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HomeminewsRisk of Increased Blindness in COVID Confusion

Risk of Increased Blindness in COVID Confusion

Eye injections are considered essential medical treatment and any sudden loss of vision in either eye, is an eye health emergency requiring urgent attention.

Yet due to fear of COVID-19, and confusion surrounding what constitutes essential medical treatment during a time when self-isolation has been strongly recommended, Australia is facing a massive increase in the number of people who could unnecessarily lose their sight to wet age-related macular degeneration (AMD).

One in seven Australians over the age of 50 have signs of AMD, and the incidence increases with age.

“Ophthalmologists are seeing a worrying increase in the number of people cancelling eye injections, said Professor Paul Mitchell AO, internationally renowned ophthalmologist and National Research Advisor for Macular Disease Foundation Australia.

“In my own clinic, up to one third of patients with conditions such as wet (neovascular) wet AMD or diabetic macular edema (DME) are skipping these crucial appointments. Wet AMD needs treatment for many years, while DME or diabetic retinopathy mostly needs treatment for one year or so, and may also need laser treatment. However, none of these people have, or are suspected to have, contracted the virus

“Projecting from my clinic, that means thousands of Australians are gambling with their vision. Without these regular injections, there’s a high risk that people will go blind or suffer significant vision loss, which is often then irreversible,” said Prof Mitchell.

The last thing we need is to emerge from this pandemic with another health crisis of people who are blind or have severe vision loss as a result of not treating their AMD, or diabetic eye disease

The Australian Government’s strong guidance is for all Australians to self-isolate, unless for essential medical or health care needs. Vulnerable Australians are subject to additional advice to stay at home, to the maximum extent possible. Residential aged care facilities have even stricter requirements.

Prof Mitchell said eye injections are considered essential medical treatment, while any sudden loss of vision in either eye, was an eye health emergency requiring urgent attention.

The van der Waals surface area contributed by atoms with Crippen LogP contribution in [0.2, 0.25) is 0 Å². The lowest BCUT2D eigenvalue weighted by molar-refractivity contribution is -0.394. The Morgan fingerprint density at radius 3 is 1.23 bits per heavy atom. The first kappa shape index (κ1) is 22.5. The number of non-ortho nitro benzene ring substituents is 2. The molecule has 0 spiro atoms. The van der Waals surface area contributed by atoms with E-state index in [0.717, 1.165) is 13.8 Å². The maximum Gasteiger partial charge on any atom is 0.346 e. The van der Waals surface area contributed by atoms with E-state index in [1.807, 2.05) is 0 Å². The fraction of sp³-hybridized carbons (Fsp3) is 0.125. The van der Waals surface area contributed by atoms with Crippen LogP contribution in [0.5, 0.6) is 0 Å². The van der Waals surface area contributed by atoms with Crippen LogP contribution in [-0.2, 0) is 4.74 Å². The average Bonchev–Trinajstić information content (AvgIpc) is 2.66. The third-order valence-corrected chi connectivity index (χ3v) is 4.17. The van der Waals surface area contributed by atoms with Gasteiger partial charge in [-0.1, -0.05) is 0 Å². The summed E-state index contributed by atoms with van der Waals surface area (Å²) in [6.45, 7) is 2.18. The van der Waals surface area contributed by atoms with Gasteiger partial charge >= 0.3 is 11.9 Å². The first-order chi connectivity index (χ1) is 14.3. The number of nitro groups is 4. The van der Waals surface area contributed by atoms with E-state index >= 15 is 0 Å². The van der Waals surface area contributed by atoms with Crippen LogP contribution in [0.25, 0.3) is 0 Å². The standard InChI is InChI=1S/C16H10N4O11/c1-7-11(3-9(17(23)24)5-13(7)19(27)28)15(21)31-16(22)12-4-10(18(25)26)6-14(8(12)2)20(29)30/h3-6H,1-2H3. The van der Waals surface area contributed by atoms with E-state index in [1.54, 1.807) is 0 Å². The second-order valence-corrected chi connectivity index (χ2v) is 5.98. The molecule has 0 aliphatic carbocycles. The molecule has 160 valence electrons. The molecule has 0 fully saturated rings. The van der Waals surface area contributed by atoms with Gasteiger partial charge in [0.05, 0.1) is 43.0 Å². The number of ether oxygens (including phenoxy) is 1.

Precautionary Measures in Place

MDFA Medical Committee Chair and retinal specialist A/Prof Alex Hunyor said where possible, ophthalmologists are rescheduling non-urgent appointments or treatments.

“Eye injections are essential medical treatments and need to continue as scheduled. Clinics are taking even more precautions now and waiting rooms must comply with social distancing protocols. Many ophthalmology practices are asking patients to wait in their cars and calling them to come in only when required,” Dr Hunyor said.

Prof Mitchell said people were calling ophthalmology practices, concerned they’ll be fined for leaving their home to attend a medical appointment.

He stressed that patients, and any family carer or other carer required to accompany a patient to a scheduled eye injection, is not breaching public health measures to attend that appointment.

“Obviously, if the patient has the virus or has had contact with someone who has been infected, the ophthalmologist should be contacted by phone to re-schedule,” he added.

People living in residential aged-care facilities need to have a discussion with the aged care provider or manager, about the necessary provision to ensure they continue to have access to eye injections appointments. Some facilities have currently unfortunately stopped such appointments.

“We urge all Australians to take care of their eye health and attend scheduled treatment appointments during the coronavirus crisis. The last thing we need is to emerge from this pandemic with another health crisis of people who are blind or have severe vision loss as a result of not treating their AMD, or diabetic eye disease,” said Prof Mitchell.

MDFA’s National Helpline – 1800 111 709 – is providing patients with free telephone advice and a free Amsler grid for monitoring vision changes at home.

Find out more by listening to the following interviews with Associate Professor Alex Hunyor and patients.